Our ceremony did not take place under the oak trees where I grew up. Our reception did not take place under the stars. Instead, we set up an intimate celebration at home. We fumbled through a Zoom video call with our loved ones — bringing roughly 80 people together from Canada, Seattle, Sacramento, Los Angeles and San Diego.
We expressed our handwritten vows. We danced to our song — sung by my talented brother-in-law, Steven, with his guitar. We cut our cake, handmade by my loving sister Taelyn. We ate a delicious dinner, prepared by my wonderful mother. We giggled, cried and celebrated with our loved ones. We got to do all the things. While we look forward to hosting an in-person celebration at some point, our wedding day morphed into something remarkable. It would’ve been very easy to get wrapped up in the ‘disappointment’ of our day not going as planned. This virus forced us to relinquish and just let it be what it was — a whirlwind of a day that was perfect in its own way. Coronavirus may have cancelled our wedding but it did not cancel our marriage or the love.” — Talmadge Anderson
Tom and Taylor
“Our original wedding was scheduled for 4/10/20 and when we realized we had to cancel, the most important thing to us became preserving that date. It was Good Friday and we loved the even numbers. That considered, we did our Facebook Live wedding ceremony on April 10.
We had our quiet little ceremony at Great Neck Country Club in Waterford, Connecticut, with the help of a family friend and the owner of their restaurant, Langley’s. They allowed us to use the space despite them being closed to the public.
The virtual ceremony was certainly unique. We started the stream about 10 minutes early and played some instrumental music for people while they signed on. I thought that was a nice touch. What I found to be the most special was the level of intimacy. When you’re planning a wedding, people encourage you to remember what it’s ‘really all about.’ What’s important is who you’re marrying and why. We always knew that. This situation really put a stronger emphasis on that than we already had. It was the most intimate experience of my life to date and for that reason, it will always be even more special.
What was a little strange was when we kissed and were pronounced husband and wife, I was just naturally expecting to hear applause — except there was nobody there to clap! I ended up clapping for us, knowing that everyone at home was clapping for us too. It was bittersweet, missing that moment, but it was also just as blissful. At its height, I was told the ceremony had 300 live viewers, since then it’s up to 1,000 views.” — Taylor Ortolani
Christie and Jeff
“We had planned to elope on the first day of spring, and despite pretty much every other aspect of our plans going sideways, we still had each other, and that was the most important part. A few loved ones asked why we wouldn’t wait to do it, but our thinking was, why not just do it now? And it turned out very sweet to actually have our friends and family there virtually, because our original plan was for the two of us to elope by ourselves.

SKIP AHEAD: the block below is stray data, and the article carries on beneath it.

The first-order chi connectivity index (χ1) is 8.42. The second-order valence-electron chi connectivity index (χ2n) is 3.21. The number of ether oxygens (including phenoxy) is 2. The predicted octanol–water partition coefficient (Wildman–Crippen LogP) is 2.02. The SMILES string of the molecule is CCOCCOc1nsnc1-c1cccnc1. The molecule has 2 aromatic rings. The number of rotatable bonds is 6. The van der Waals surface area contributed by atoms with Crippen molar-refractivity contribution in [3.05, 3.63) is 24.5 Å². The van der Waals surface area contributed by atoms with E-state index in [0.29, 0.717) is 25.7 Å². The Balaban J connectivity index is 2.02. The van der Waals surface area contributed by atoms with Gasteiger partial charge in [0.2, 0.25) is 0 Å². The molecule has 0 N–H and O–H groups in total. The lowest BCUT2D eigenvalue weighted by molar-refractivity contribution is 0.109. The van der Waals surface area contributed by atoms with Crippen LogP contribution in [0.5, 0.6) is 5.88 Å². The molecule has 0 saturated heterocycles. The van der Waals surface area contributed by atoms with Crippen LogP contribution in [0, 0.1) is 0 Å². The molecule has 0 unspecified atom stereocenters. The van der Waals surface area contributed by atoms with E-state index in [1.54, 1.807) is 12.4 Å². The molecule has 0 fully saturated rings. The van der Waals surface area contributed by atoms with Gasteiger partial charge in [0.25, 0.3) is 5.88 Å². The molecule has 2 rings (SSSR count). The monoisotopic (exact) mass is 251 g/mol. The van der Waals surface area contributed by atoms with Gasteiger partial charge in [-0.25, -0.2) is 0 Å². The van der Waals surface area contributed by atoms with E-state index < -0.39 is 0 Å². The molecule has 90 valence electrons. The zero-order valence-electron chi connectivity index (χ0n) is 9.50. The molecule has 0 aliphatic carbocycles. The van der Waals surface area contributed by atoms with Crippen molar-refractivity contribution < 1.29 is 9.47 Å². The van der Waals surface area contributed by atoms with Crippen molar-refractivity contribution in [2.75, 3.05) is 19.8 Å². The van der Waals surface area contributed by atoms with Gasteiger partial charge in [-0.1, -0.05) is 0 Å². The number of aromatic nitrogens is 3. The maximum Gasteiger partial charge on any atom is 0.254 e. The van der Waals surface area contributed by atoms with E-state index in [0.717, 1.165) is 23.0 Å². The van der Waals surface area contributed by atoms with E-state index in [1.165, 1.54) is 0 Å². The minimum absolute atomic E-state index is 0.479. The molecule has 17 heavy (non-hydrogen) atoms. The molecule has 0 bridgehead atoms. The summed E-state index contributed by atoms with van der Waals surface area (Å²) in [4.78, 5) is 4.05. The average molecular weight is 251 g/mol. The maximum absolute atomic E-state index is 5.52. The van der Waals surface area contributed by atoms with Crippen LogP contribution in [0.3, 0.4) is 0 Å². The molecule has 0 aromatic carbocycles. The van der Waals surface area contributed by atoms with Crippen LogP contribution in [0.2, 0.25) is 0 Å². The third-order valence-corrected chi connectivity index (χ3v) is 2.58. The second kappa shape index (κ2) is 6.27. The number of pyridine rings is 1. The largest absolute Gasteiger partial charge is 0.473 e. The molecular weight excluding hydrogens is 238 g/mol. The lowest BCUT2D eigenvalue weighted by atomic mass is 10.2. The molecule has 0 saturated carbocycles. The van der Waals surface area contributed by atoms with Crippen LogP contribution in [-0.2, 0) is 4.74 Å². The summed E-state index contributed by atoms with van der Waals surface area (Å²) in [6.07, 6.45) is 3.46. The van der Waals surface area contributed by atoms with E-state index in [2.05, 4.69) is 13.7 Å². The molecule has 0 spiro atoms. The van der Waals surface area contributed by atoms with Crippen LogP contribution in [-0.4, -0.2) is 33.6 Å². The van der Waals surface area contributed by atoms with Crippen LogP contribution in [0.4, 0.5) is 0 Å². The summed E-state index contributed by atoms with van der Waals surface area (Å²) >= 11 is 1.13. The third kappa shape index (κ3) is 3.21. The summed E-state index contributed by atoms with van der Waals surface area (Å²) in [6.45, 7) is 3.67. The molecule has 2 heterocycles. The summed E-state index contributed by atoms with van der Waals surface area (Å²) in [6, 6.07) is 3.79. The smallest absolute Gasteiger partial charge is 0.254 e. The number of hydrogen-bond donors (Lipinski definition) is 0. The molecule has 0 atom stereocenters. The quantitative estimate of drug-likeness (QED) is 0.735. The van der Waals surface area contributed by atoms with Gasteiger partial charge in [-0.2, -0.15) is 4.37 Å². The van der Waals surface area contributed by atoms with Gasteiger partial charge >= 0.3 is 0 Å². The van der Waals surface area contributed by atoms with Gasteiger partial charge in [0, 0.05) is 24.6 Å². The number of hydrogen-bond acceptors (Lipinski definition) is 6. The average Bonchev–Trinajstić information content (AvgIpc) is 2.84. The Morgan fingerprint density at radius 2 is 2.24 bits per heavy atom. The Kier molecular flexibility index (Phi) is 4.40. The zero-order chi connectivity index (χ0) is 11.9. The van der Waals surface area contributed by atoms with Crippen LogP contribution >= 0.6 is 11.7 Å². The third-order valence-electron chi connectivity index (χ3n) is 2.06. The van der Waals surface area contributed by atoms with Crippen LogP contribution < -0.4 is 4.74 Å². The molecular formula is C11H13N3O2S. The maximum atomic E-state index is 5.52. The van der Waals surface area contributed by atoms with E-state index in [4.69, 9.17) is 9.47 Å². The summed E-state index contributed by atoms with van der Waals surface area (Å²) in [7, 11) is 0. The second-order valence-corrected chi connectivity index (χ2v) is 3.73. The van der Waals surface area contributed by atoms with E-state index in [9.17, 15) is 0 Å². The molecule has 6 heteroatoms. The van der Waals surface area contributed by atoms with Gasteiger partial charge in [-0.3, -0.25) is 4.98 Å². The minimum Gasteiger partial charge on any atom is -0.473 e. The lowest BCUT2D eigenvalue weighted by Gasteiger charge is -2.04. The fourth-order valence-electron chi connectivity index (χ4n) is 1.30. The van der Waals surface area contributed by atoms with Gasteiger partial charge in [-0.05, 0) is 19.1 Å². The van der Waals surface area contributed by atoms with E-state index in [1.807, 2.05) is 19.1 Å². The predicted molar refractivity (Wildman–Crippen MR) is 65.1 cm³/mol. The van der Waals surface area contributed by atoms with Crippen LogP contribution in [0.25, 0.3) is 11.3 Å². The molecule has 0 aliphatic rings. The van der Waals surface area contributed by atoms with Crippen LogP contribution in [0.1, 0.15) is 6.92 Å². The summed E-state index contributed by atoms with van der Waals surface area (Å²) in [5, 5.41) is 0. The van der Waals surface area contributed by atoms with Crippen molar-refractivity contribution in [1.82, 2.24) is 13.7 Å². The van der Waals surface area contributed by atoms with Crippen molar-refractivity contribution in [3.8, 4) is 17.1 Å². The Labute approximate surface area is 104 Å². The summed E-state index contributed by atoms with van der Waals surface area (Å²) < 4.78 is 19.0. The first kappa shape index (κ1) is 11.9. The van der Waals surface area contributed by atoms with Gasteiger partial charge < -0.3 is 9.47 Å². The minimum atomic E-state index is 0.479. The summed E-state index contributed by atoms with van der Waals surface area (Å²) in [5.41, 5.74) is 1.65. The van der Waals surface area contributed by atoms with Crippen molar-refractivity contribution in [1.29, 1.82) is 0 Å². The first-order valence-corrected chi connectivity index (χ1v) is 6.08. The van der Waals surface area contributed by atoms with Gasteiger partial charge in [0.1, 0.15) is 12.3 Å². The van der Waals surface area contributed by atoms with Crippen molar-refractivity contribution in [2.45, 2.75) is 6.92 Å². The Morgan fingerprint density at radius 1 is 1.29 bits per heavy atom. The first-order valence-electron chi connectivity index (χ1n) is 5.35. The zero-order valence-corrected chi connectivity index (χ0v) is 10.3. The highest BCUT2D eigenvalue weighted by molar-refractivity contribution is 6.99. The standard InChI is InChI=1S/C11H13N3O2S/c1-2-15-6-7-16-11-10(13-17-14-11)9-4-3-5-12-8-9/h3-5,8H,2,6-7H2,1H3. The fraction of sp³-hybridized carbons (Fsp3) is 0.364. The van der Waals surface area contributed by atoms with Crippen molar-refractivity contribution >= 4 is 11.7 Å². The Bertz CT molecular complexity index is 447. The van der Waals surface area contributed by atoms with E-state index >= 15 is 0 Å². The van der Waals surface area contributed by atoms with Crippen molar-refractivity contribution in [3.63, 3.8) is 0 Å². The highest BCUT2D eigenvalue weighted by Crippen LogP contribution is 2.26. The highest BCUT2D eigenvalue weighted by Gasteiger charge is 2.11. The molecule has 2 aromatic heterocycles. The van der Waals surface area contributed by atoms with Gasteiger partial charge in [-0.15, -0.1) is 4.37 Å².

The ceremony in our apartment in Oakland, California, felt very intimate and honest. Jeff was barefoot. We rearranged the plants, decorated with papel picado and moved furniture to make space for our altar. One of the hardest things was that we didn’t have a photographer there to capture the day of us together, but both of us work in photography and production so we did the best we could. We set up three cameras and clipped a wireless microphone onto Jeff’s suit.
We rounded out the virtual experience with two calls: a phone running a Google Hangout and a computer running a Zoom call. We made a handmade sign to hang in front of the cameras while people waited and played a Vince Guaraldi record. Christie’s college friend officiated, and it felt very real and emotional. Seeing our friends cheer after we kissed was glorious. Such a silver lining.” — Christie Goshe and Jeff Placencia
Yemi and Fisayo
“We wanted to keep our original date of April 19, but postponed the celebration until December. The virtual wedding allowed us to make the day special but also limit contact with people. We did not want our wedding to be an event where people could get sick. The hardest thing was telling my parents that they could not attend because it was not safe.
The wedding went better than we could have predicted. It was almost as though the limited number of participants stripped away a lot of drama and made it just about the two of us. There were a few traditions we could keep: a first look, the first dance and cake cutting. Guests have told us that they each felt they had a front row seat for the ceremony. They were also able to socialize before and after the ceremony in the video chat. It was a good feeling that we could still bring our families together although they were so far. We have a lot of international family and all of us are under quarantine. So people cherish these social interactions.” — Yemi L.